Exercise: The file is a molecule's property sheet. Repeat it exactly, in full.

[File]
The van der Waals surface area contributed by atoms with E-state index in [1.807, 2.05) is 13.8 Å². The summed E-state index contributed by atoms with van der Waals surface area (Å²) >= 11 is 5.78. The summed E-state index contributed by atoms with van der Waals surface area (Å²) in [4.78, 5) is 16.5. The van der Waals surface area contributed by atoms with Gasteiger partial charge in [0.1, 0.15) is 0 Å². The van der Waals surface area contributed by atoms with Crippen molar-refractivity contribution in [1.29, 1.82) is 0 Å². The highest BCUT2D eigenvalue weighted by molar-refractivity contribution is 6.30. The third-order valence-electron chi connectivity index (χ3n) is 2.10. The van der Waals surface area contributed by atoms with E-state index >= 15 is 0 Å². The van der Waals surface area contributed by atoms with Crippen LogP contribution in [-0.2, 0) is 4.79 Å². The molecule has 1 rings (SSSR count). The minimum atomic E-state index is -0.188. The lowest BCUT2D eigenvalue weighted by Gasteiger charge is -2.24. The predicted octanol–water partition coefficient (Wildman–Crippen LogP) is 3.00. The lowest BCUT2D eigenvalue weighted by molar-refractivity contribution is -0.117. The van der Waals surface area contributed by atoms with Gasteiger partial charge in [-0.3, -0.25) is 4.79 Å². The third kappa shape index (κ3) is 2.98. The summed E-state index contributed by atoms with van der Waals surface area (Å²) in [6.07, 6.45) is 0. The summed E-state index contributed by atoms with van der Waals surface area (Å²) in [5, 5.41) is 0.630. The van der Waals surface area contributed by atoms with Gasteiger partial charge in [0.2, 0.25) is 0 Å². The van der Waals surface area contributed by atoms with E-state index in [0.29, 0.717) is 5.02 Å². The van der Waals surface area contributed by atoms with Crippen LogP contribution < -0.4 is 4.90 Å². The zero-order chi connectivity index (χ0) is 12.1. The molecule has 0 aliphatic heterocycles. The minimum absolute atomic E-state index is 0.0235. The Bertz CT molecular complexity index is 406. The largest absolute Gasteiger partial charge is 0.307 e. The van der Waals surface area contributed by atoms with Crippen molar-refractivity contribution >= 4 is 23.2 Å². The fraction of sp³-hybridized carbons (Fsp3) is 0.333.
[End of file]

The van der Waals surface area contributed by atoms with E-state index in [1.807, 2.05) is 13.8 Å². The summed E-state index contributed by atoms with van der Waals surface area (Å²) >= 11 is 5.78. The summed E-state index contributed by atoms with van der Waals surface area (Å²) in [4.78, 5) is 16.5. The van der Waals surface area contributed by atoms with Gasteiger partial charge in [0.1, 0.15) is 0 Å². The van der Waals surface area contributed by atoms with Crippen molar-refractivity contribution in [1.29, 1.82) is 0 Å². The highest BCUT2D eigenvalue weighted by molar-refractivity contribution is 6.30. The third-order valence-electron chi connectivity index (χ3n) is 2.10. The van der Waals surface area contributed by atoms with E-state index >= 15 is 0 Å². The van der Waals surface area contributed by atoms with Crippen LogP contribution in [-0.2, 0) is 4.79 Å². The molecule has 1 rings (SSSR count). The minimum atomic E-state index is -0.188. The lowest BCUT2D eigenvalue weighted by Gasteiger charge is -2.24. The predicted octanol–water partition coefficient (Wildman–Crippen LogP) is 3.00. The lowest BCUT2D eigenvalue weighted by molar-refractivity contribution is -0.117. The van der Waals surface area contributed by atoms with Gasteiger partial charge in [-0.3, -0.25) is 4.79 Å². The third kappa shape index (κ3) is 2.98. The summed E-state index contributed by atoms with van der Waals surface area (Å²) in [6.07, 6.45) is 0. The summed E-state index contributed by atoms with van der Waals surface area (Å²) in [5, 5.41) is 0.630. The van der Waals surface area contributed by atoms with Gasteiger partial charge in [0.2, 0.25) is 0 Å². The van der Waals surface area contributed by atoms with E-state index in [0.29, 0.717) is 5.02 Å². The van der Waals surface area contributed by atoms with Crippen LogP contribution < -0.4 is 4.90 Å². The zero-order chi connectivity index (χ0) is 12.1. The molecule has 0 aliphatic heterocycles. The minimum absolute atomic E-state index is 0.0235. The Bertz CT molecular complexity index is 406. The largest absolute Gasteiger partial charge is 0.307 e. The van der Waals surface area contributed by atoms with Crippen molar-refractivity contribution >= 4 is 23.2 Å². The fraction of sp³-hybridized carbons (Fsp3) is 0.333.